Terrance VesSouL performs during last season’s “Lyric Live” competition.
MIAMI – In the words of comedian and host Chello, “Ladies and Gentleman, boys and girls, children of all ages, start clapping right now!” “Lyric Live” returns April 7 for its fourth season at the Black Archives Historic Lyric Theater (BAHLT), 819 NE 2 Avenue in Miami.
Doors open at 6 p.m. with a mix and mingle happy hour, DJ, live music and concessions – immediately followed by the amateur talent showcase at 8 p.m. Tickets are available at lyriclive.eventbrite.com.
Over the last few years, “Lyric Live” has been dubbed Miami’s best amateur night showcase. It is a fun-filled experience with plenty of laughs and lots of good cheer.
The showcase is one of the signature programs presented by the Black Archives as a part of its mission to work with community partners to revitalize Overtown through the arts, preserve culture and empower neighbors through employment opportunities.
Showcase contestants share their unique talents and the winner is awarded a grand prize of $500.
Terrance VesSouL – a singer, poet and community activist – won the “Lyric Live All Stars” competition (the follow-up to amateur night) last season with Common and John Legend’s acclaimed song, “Glory,” and Walter Hawkins’ tune “Be Grateful.”
VesSouL said it was his second time entering the competition and he used the platform to shine light on current events.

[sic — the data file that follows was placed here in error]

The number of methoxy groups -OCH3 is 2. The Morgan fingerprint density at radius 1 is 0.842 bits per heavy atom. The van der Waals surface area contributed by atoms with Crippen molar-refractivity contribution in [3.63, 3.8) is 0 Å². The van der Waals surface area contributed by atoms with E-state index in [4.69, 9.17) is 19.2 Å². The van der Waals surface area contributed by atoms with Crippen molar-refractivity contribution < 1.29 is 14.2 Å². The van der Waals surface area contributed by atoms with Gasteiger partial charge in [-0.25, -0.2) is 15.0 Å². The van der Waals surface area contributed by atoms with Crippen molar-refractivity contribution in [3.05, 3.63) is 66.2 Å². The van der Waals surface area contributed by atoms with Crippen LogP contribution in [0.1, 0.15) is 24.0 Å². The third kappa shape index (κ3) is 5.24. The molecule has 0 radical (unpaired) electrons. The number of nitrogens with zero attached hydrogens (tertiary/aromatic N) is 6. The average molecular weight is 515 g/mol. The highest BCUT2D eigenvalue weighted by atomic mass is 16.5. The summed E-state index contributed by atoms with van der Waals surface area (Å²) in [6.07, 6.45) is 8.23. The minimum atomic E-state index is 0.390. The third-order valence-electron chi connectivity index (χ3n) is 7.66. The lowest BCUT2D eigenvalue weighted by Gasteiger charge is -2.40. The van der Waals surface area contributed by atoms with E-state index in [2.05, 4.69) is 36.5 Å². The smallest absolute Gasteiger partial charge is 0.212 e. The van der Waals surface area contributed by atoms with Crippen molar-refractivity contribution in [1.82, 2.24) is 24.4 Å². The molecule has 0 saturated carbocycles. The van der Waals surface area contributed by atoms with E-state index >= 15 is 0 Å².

“Last year I didn’t win, but I just felt like I needed to come back again, especially when I saw what was going on in our community,” VesSouL said. “The songs I chose were about justice and pretty reflective of the times.”
As the winner, VesSouL received a $1,000 branding opportunity with HipRockStar and a photo promotions packet, which he said he will use to build out his artist portfolio.
He advised local artists to take advantage of the “Lyric Live” contest.
“The experience was real. Hearing the feedback of judges that are in the industry helped me assess what I could do better as a performer and entertainer,” VesSouL said. “I would strongly recommend any local artist, whether you’re up and coming or already established, to have that experience.”
VesSouL also said standing on the Lyric’s stage is special because of the venue’s history.
“The caliber of black performers who performed at the theater in the 40s and 50s … you’re standing on the shoulders of giants,” VesSouL said.